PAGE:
Shared writing, where the teacher models writing (using the class flipchart/ interactive whiteboard), is informed by contributions from the children and forms part of classroom practice throughout the school. The children also have access to scaffolded resources and displays to support them in their learning.

Writing is celebrated through Pelham’s 'Pulitzer Prize for Progress’, where we have termly nominees and winners, rewarded in front of their peers for fantastic progress in their writing.

Presentation is considered to be important, and particular attention is paid to handwriting. Children at Pelham are taught to control a pencil and form letters accurately, starting in the correct place and continuing in the right direction. Every class has formal handwriting practice on a weekly basis. In Key Stage 2, ‘Pen Licences’ are awarded to those children with a neat, cursive script.


We teach phonics by following the accredited scheme of work, 'Little Wandle Revised Letters and Sounds:' https://www.littlewandlelettersandsounds.org.uk/

We teach the children how to recognise individual sounds in words, and then use these sounds to segment and blend the sounds together to read words. The teaching of phonics is broken down into 5 separate phases of learning.   In Reception we start our Little Wandle phonics teaching with daily lessons, and daily 'keep-up' groups on top of this, for any children who need additional support.  We also teach our reading through the scheme, and crucially, all pupils are heard at least three times a week in small groups.  This model of teaching early reading continues into year one, with regular 'placement assessments' conducted, to assess where the children are with their learning.  In year two, pupils who need to, take part in a daily 'rapid catch up' group to cement their phonics knowledge.  If needed, some KS2 pupils also take part in Little Wandle groups until fully secure with their grapheme-phoneme correspondence.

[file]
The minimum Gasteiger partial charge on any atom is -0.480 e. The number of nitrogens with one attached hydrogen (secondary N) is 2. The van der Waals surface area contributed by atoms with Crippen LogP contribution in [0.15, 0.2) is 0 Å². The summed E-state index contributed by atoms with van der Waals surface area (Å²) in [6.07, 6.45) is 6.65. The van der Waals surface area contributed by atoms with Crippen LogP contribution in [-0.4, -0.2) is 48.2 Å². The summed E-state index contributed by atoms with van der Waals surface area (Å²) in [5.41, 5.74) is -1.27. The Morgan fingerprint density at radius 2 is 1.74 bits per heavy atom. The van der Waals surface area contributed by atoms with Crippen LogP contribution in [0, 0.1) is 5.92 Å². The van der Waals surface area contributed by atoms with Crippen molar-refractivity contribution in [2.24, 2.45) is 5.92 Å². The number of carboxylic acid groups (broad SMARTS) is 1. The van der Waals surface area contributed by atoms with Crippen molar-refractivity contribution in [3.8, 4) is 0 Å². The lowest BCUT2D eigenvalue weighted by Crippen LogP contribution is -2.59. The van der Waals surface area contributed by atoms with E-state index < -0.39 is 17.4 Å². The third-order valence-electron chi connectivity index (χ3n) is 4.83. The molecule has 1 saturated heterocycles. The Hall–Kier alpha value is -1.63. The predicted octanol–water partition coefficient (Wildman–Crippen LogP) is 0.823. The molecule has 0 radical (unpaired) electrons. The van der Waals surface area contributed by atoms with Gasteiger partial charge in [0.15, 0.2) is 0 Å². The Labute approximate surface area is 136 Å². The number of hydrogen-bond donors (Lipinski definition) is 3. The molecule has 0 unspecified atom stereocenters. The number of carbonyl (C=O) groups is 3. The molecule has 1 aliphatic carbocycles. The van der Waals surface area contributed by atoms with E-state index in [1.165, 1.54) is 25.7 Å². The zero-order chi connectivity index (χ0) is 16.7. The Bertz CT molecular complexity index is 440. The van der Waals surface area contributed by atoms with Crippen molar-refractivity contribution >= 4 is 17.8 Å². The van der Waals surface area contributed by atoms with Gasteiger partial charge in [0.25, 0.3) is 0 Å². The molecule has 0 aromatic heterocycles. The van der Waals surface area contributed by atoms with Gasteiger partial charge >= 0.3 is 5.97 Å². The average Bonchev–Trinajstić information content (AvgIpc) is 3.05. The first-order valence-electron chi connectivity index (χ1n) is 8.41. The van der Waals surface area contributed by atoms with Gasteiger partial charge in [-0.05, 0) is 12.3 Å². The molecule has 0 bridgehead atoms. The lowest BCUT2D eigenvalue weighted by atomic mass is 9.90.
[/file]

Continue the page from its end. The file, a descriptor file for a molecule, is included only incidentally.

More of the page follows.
At Pelham, children are encouraged to attempt their own spellings when drafting stories and poems, to encourage confidence and independence. Children and teachers proof-read writing, at which stage there is a focus on correct spellings. Children are encouraged to use dictionaries and are asked to learn spellings for a weekly test from Year 1 upwards. Years 1 are given spellings appropriate to each child’s phase of phonics. Year 2 are set spellings based on the 'Little Wandle Revised Letters and Sounds' phonics curriculum in Autumn term, before moving on to the 'No-Nonsense Spelling' programme in Spring and beyond. Years 3 – 6 use the spelling word lists in the National Curriculum, and the 'No-Nonsense Spelling' scheme of planning to support the children when learning spelling patterns. These spellings are then differentiated for groups.

Parents are invited to annual Reading, Phonics and Writing workshops to hear in greater detail about how reading, writing and Phonics is taught at Pelham.

Expectations of Parents/Carers

Pelham expects Parents/Carers to be an integral part of their child's learning. Therefore we expect them to listen to reading regularly and help with the learning of letters and sounds along with the learning of weekly spellings.

Curriculum Guidance

Click on the link below for an overview of the English topics taught across each year group, throughout the year.

English Curriculum Overview

Click on any of the links below for English Curriculum guides:

Glossary of Terms

A Writer at Pelham - Skills progression through the year groups

A Reader at Pelham - Skills progression through the year groups